Lord of Temptation(Lost Lords of Pembrook,Book 2)(49) by Lorraine Heath
Much better to live one’s life with a man whom she could like, but in whom she would not invest her heart and soul. Chetwyn came to mind. He would be such a man. No passion. No risk to her heart. No worries.
Proper. It would all be very proper. She suspected even his lovemaking would be proper. No sweating bodies, cries of pleasure. No torrid breathless moments.
The carriage came to a halt and she realized that they’d arrived home, her wayward thoughts careening into oblivion.
“Do we have an understanding?” Jameson asked. “Regarding Lord Tristan.”
“Yes, Brother. I understand perfectly what you said.” Doesn’t mean I’ll heed your orders. But she did understand them.
She retired to her bedchamber, rang for Martha, and an hour later was prepared for bed, though her emotions were in such a swirl that she knew she’d be unable to sleep. She considered going to the library to fetch a book, but she doubted she’d be able to concentrate.
“Will there be anything else, m’lady?”
From her bench in front of the vanity, she peered over at Martha. “No. Thank you. Sleep well.”
When the door had clicked shut behind her maid, she turned her attention back to her reflection in the mirror. Her first ball after so many years away had not gone so terribly badly. She supposed she would survive the Season.
Leaning toward the mirror, she watched as a boot-clad foot and tight britches appeared through the window. Coming to her feet, she spun around and stared as Tristan made his way ever so calmly into her room.
He grinned. “I thought she’d never leave.”
“What are you doing here?”
She didn’t seem alarmed, so much as curious.
“I came to see you of course.”
“My brothers are—”
“At their clubs. As is your father.”
“Still, this is my father’s home and for me to allow you to stay . . .”
Her voice trailed off, and he strove not to let show his joy at her considering allowing him to stay. Damnation but the past week had been hellacious. He suspected, and tonight it had been confirmed, that his calling on her would not be welcomed by her family. Before tonight he had no opening, no way to explain how he knew her. Now an introduction at a ball opened doors . . . and windows.
He strode over to her, cupped her face in his hands, and tilted up her chin so he could gaze squarely into her silver eyes. “Tell me to leave and I will.”
“God forgive me for my weakness,” she whispered, rising up to meet him as he lowered his questing mouth to hers.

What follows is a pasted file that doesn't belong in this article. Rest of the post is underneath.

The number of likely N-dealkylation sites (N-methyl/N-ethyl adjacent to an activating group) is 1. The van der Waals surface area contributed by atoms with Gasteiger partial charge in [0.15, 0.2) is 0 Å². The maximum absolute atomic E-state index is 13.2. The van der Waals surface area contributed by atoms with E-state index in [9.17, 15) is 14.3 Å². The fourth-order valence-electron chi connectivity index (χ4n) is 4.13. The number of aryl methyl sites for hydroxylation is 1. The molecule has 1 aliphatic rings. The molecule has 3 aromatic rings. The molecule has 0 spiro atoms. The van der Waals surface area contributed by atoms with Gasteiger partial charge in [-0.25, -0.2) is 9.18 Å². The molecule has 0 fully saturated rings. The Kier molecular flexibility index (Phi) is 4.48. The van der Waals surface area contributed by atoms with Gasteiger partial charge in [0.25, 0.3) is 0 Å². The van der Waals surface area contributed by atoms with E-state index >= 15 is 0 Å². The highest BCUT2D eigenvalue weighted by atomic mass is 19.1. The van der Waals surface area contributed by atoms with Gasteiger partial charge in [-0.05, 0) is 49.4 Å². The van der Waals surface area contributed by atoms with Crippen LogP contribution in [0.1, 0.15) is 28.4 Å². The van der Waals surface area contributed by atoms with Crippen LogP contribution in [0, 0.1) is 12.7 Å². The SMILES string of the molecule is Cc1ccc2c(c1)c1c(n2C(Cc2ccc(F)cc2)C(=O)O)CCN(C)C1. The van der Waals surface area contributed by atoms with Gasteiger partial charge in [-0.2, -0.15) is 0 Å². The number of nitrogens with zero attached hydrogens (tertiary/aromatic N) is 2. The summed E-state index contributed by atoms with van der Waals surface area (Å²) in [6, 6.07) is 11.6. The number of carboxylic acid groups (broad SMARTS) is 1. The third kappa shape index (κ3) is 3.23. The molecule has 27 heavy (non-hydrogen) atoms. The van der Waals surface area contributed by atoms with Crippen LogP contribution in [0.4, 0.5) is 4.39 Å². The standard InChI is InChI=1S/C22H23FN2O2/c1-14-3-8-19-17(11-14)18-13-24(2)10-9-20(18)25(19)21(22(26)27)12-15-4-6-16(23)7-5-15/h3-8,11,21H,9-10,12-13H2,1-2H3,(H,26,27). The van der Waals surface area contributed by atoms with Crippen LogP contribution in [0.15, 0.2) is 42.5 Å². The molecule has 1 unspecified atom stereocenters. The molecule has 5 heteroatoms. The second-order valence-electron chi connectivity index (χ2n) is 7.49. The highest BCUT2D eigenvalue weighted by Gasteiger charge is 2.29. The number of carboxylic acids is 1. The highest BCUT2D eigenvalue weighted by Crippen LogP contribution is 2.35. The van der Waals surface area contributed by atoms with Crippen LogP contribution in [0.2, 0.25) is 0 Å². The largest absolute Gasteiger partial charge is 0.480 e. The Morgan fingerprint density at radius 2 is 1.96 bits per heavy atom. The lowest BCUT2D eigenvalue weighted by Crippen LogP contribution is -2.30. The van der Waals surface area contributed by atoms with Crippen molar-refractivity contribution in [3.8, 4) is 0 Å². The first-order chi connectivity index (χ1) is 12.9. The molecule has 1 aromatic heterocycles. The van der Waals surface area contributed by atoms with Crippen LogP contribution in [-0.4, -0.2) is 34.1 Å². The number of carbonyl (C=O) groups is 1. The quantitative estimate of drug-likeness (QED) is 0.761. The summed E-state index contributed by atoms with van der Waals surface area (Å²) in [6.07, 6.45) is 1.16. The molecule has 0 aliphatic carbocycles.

It felt marvelous to once again have the taste of her, the scent of her, the feel of her. Why did she call to him so? Why could he not leave? He’d readied the ship for departure. He wanted to be back on the seas. He wanted to hear the wind slapping the sails. He wanted to look out and see nothing that hindered him. He’d stood on the deck prepared to give the order to set sail and the words that had come out of his mouth surprised him as much as his men. “We’re staying in port.”
He’d gone to Sebastian’s, knowing that Mary would have an inkling as to which ball held the promise of attracting most of the nobility. He hadn’t confessed his interest in Anne to her, although she’d certainly given him a speculative look. Once he returned to his brother’s residence, she’d no doubt pepper him with questions regarding what she may have witnessed this evening. Small sacrifice for what he had now gained.
Anne was as greedy as he was, her mouth matching his eagerness, her tongue darting and exploring as though she’d only just discovered a treasure map and needed to memorize the paths that would lead to gold. Bold, so very bold. Her hands skimmed over his shoulders, his back, up into his hair. He couldn’t get enough of her touching him, but he wanted it to be flesh meeting flesh with no clothes between them.
Breaking away, she staggered back, her hands pressed to her mouth, her eyes dimmed with misgivings. “Not in my father’s house.”
“Get dressed. I’ll meet you in the back and we’ll find a room in a hotel where we can be alone.”
“As though I’m some common doxy?”
“As though I shall go mad if I don’t possess you.”
A bubble of laughter burst from her mouth, lighting her eyes, even as she shook her head. “It’s too tawdry. A room somewhere in which other people have slept.”
“You didn’t seem to mind my climbing into bed with you when we were on my ship.”
“It was another world. Far away. Not . . . here.”
God help him, he wanted to push her, but he’d seen how she’d suffered with the refusal she’d given her fiancé. He wanted to do nothing that brought back memories of the man who had once—and possibly still—held her heart.
“Seems you could at least be hospitable and offer me a drink. Still hoarding your father’s brandy?”
He saw the gratitude wash over her features because he was squelching his desires. Only for now, sweetheart. Misjudging an adversary on the sea could cost a man his ship and possibly his life. Tristan was not in the habit of misjudging. He was very skilled at biding his time until the moment was right.
With a nod she turned and headed toward her wardrobe. He wandered over to the sitting area and stared into the empty hearth. He couldn’t help but imagine what it might be like to be with her in winter, snuggled beneath a layer of blankets, seeking warmth.
“Here you are.”
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